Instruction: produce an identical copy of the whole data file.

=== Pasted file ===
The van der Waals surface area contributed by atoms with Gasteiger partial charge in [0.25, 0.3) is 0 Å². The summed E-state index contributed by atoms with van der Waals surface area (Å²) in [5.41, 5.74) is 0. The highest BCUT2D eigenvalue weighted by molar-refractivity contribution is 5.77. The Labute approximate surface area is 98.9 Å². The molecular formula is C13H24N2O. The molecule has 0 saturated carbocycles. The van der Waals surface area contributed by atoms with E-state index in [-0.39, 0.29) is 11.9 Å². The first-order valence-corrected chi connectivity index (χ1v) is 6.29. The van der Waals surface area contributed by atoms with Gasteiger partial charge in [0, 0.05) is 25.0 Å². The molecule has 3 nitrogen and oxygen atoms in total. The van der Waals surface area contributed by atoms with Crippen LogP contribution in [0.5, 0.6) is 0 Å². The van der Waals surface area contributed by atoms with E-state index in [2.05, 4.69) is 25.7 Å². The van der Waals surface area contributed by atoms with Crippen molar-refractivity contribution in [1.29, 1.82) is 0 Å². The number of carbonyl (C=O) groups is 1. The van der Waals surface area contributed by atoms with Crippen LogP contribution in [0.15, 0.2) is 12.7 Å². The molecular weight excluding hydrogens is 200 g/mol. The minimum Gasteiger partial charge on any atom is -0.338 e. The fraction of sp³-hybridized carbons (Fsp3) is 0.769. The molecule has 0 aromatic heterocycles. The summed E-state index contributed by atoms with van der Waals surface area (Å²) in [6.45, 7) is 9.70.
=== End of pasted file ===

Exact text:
The van der Waals surface area contributed by atoms with Gasteiger partial charge in [0.25, 0.3) is 0 Å². The summed E-state index contributed by atoms with van der Waals surface area (Å²) in [5.41, 5.74) is 0. The highest BCUT2D eigenvalue weighted by molar-refractivity contribution is 5.77. The Labute approximate surface area is 98.9 Å². The molecular formula is C13H24N2O. The molecule has 0 saturated carbocycles. The van der Waals surface area contributed by atoms with E-state index in [-0.39, 0.29) is 11.9 Å². The first-order valence-corrected chi connectivity index (χ1v) is 6.29. The van der Waals surface area contributed by atoms with Gasteiger partial charge in [0, 0.05) is 25.0 Å². The molecule has 3 nitrogen and oxygen atoms in total. The van der Waals surface area contributed by atoms with Crippen LogP contribution in [0.5, 0.6) is 0 Å². The van der Waals surface area contributed by atoms with E-state index in [2.05, 4.69) is 25.7 Å². The van der Waals surface area contributed by atoms with Crippen molar-refractivity contribution in [1.29, 1.82) is 0 Å². The number of carbonyl (C=O) groups is 1. The van der Waals surface area contributed by atoms with Crippen LogP contribution in [0.15, 0.2) is 12.7 Å². The molecular weight excluding hydrogens is 200 g/mol. The minimum Gasteiger partial charge on any atom is -0.338 e. The fraction of sp³-hybridized carbons (Fsp3) is 0.769. The molecule has 0 aromatic heterocycles. The summed E-state index contributed by atoms with van der Waals surface area (Å²) in [6.45, 7) is 9.70.